Think You Know It All About FICO Score 9? Think Again!
A closer look at what’s new in FICO score 9 and its impact on Medical Debt
Millions of Americans pay more than they should for mortgages, credit cards, and other debts; thanks to the unpaid medical bills. The scenario, however, is slowly changing after the introduction of the medical-debt-friendly FICO Score 9. Thirty one states in the US have entered into a joint agreement with Equifax, TransUnion and Experian; to introduce changes in the reporting and treatment of consumer credit data including medical debt. When most people face the common question ‘how to improve my credit score’, they need to know how FICO Score 9 will impact the medical debt to benefit consumers, and how the new scoring model is more beneficial for the lenders.
What is FICO Score 9?
Termed as “the most predictive FICO Score to date“, FICO Score 9 aims to improve the way lenders assess the collection information and assessment of the consumers with a limited credit history. FICO Score 9 is more predictive about the likelihood of whether a consumer will pay off a debt as compared to the previous scoring models. The new scoring model has been designed to focus on the diverse scoring needs of the lenders and the borrowers.
Impact on Medical Debt and Benefits for Consumers
The adoption of FICO Score 9 gained traction and made medical debt an extremely important issue. It is believed to introduce some fundamental changes in the way medical bills impact the financial lives of the citizens of the US. A recent research however, reveals that unpaid medical debt doesn’t mean that the consumer has a bad credit risk according to FICO. It has also introduced two sets of variables in the FICO Score 9 algorithm:
- The first set evaluates unpaid medical collections
- The second set evaluates unpaid non-medical collections
The introduction of the two variables will assure that the unpaid medical collections have a lesser impact on the FICO Scores than the unpaid non-medical collections. FICO Score 9 considers the consumers with unpaid medical debt to be less risky than consumers with unpaid non-medical debts.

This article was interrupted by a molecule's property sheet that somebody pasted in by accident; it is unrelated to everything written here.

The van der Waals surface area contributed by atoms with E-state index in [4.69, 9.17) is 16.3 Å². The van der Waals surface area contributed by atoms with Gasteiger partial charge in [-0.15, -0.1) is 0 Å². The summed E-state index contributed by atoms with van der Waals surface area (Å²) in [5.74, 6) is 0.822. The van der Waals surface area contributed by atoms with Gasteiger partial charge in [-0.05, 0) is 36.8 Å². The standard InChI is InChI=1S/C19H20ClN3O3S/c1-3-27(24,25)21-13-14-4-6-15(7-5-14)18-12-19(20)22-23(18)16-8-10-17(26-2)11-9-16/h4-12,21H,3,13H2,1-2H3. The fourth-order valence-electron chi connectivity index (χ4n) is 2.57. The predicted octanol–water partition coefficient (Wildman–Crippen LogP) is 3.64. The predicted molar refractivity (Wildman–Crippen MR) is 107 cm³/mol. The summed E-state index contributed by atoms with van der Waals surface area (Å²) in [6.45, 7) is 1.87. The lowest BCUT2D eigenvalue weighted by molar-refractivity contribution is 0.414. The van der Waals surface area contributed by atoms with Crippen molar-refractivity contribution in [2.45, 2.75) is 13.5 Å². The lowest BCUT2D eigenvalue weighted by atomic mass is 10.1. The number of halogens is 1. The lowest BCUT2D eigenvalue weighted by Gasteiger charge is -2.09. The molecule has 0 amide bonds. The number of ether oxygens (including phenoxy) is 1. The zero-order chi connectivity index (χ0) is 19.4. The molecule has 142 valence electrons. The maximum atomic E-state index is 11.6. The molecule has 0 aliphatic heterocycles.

Benefits for Lenders
FICO Score 9 has a new scoring approach to assess consumer collection data that gives a clearer picture of the credit risk of the consumers. Here are some new factors that have been added to the scoring model:
Scorecard for Consumers with High Revolving Debt
Consumers with high revolving debt are considered at a higher risk of filing bankruptcy. FICO Score 9 breaks this group out separately to predict bankruptcies and other delinquencies in a better way.
More Refinement for Consumers with Limited Credit History
Lenders are often unable to effectively assess the risk of customers with limited credit history. FICO Score 9 provides improved risk predictions for such consumers to the lenders.
Exclusion of Paid Collections Debt
FICO Score 9 ignores paid third-party debt collections with the aim to improve the risk prediction.
Inclusion of Non-traditional Trade Line Evaluations
FICO Score 9 considers rental trade lines to give a more comprehensive view of the consumer’s credit history to the lender.
Differentiation of Medical and Nonmedical Collection
The new score model treats unpaid medical debt differently from other debts. Many individuals may not be aware of the fact that the subtle change when introduced has the likelihood to boost their credit score immediately by 25 points, if the only debt showed in the credit report is the unpaid medical bill.
When to Expect Changes in Credit Report?
The time period by which changes start to reflect on your credit score depends on how soon the lenders adopt the new scoring model. It may take lenders some time to understand FICO score 9 and calculate if it is worth introducing in the process. Even the housing finance giants such as Freddie Mac and Fannie Mae for instance, continue to use the versions older than FICO 8. Some of the technical and smaller changes required for settlement will be implemented this September. The suppression of medical debt entries paid by the insurance companies will be implemented by 2016.
The important change related to a thorough review of customer disputes and a 180-day delay in reporting medical debt, are unfortunately not required until June 2018. FICO formulas are like software updates that require time to be implemented, but whenever they do, it is estimated than 15 million Americans with medical debts in their credit reports will be the most benefited from the model.
Should you wish to learn more on the subject, get in touch with one of our credit management experts for a no-obligation free consultation.